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Hello, Hot Stuff! New Hawaii Magma Source Found

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Lava from Hawaii's volcano exited a tube at the sea cliff near Kalapana on July 26, 2010, and poured out into the ocean at a growing lava delta. (Image credit: T. Orr, USGS)

Hawaii's Kilauea volcano conceals a deeply buried magma chamber beneath its East Rift Zone, where lava hasn't stopped streaming from the surface for 31 years, a new study reports.

The chamber's molten mush, about 90 percent crystal and 10 percent magma, sits in oceanic crust about 5 to 7 miles (8 to 11 kilometers) beneath Kilauea's south slopes, researchers report Jan. 10 in the journal Geology. The deep magma system may help lubricate the volcano's ongoing collapse into the ocean, the authors report.

"This work could change our thoughts about how [the] Kilauea volcano works, as no deep magma chambers have been observed before," said Guoqing Lin, lead study author and a geophysicist at the University of Miami's Rosenstiel School of Marine and Atmospheric Science in Florida. "Although the shallow part of [Kilauea] is fairly well understood, the deep part is still a mystery to us."

Lin and her co-authors think the deep crustal reservoir could be the source of magma that is pushing Kilauea's broad southern slopes toward the sea. [Explosive Images: Hawaii's Kilauea Erupts for 30 Years]

Falling to pieces

Since a powerful magnitude-7.2 earthquake rattled Kilauea on Nov. 29, 1975, scientists have suspected that Kilauea's East Rift Zone — a broad ridge that extends from the volcano's summit to the ocean floor — sits atop a magma blob. For years before the earthquake, volcano watchers had tracked Kilauea's southern slopes moving toward the sea. But after the quake, the south slope of Kilauea started sliding even faster, like it was sitting on top of an inflating balloon.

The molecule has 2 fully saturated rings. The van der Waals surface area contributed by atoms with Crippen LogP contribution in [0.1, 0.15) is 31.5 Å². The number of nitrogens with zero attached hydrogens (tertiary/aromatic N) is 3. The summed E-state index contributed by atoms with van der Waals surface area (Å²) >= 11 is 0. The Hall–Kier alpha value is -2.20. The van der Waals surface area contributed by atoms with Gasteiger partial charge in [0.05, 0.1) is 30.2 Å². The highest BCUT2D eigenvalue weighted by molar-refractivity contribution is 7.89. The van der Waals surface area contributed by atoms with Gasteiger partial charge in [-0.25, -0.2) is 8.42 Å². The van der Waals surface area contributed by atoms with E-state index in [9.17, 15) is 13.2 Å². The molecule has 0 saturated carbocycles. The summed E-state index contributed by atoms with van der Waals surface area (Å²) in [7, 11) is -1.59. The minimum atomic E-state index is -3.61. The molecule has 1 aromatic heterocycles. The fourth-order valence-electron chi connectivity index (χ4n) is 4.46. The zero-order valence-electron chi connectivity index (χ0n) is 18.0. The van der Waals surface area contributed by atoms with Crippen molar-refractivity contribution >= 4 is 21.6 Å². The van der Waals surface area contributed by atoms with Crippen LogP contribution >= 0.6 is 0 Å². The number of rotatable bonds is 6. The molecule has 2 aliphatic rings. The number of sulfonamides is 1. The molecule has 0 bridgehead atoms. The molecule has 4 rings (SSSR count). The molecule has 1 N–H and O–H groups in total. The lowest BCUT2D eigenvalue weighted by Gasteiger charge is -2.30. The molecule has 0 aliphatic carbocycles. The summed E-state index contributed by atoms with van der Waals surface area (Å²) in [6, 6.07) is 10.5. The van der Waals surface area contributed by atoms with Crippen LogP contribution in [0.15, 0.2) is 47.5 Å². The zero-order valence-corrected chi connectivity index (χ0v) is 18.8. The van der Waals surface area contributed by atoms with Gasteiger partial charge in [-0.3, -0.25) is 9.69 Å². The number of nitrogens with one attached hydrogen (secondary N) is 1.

Researchers proposed that magma rising beneath the volcano was pushing the volcano's slopes outward. Because the surface changes were so broad, the magma source must be deep, the researchers thought. Earlier research suggested the rising magma was probably about 2.5 miles (4 km) below the surface. The new study indicates this molten core may extend even farther below the volcano, into the deep reservoir identified by Lin and her colleagues.

"This reservoir could have supplied the magma that intruded into the deep section of the East Rift Zone and caused its rapid expansion following the 1975 Kalapana earthquake," Lin told Live Science.

The ongoing eruption at Kilauea volcano's East Rift Zone is cutting a swath through a forest and building cones from lava "spatter." (Image credit: USGS)

Lin and her co-authors discovered the hidden magma by analyzing earthquake waves. Geoscientists measure the different speeds of seismic waves in rocks and magma to create pictures of Earth's insides, similar to how medical CT scans work. (One type of seismic wave, called an S-wave, goes missing or is extremely slow in liquid.)

Earthquakes and other measurements have also revealed that the ongoing eruption in Kilauea's East Rift Zone is fed by shallow intrusions and eruptions of magma that move in narrow, knifelike fractures called dikes. The dikes are in the upper part of the volcano, about 1 to 2.5 miles (2 to 4 km) below the surface.

Mapping all of Kilauea's underground plumbing has long been a goal of geoscientists, both for understanding the volcano and better predicting its future hazards.

"Understanding these magma bodies [is] a high priority, because of the hazard posed by the volcano," said Falk Amelung, study co-author and a geophysicist at the University of Miami.

Email Becky Oskin or follow her @beckyoskin. Follow us @OAPlanet, Facebook and Google+. Original article at Live Science's Our Amazing Planet.

Becky Oskin
Contributing Writer
Becky Oskin covers Earth science, climate change and space, as well as general science topics. Becky was a science reporter at Live Science and The Pasadena Star-News; she has freelanced for New Scientist and the American Institute of Physics. She earned a master's degree in geology from Caltech, a bachelor's degree from Washington State University, and a graduate certificate in science writing from the University of California, Santa Cruz.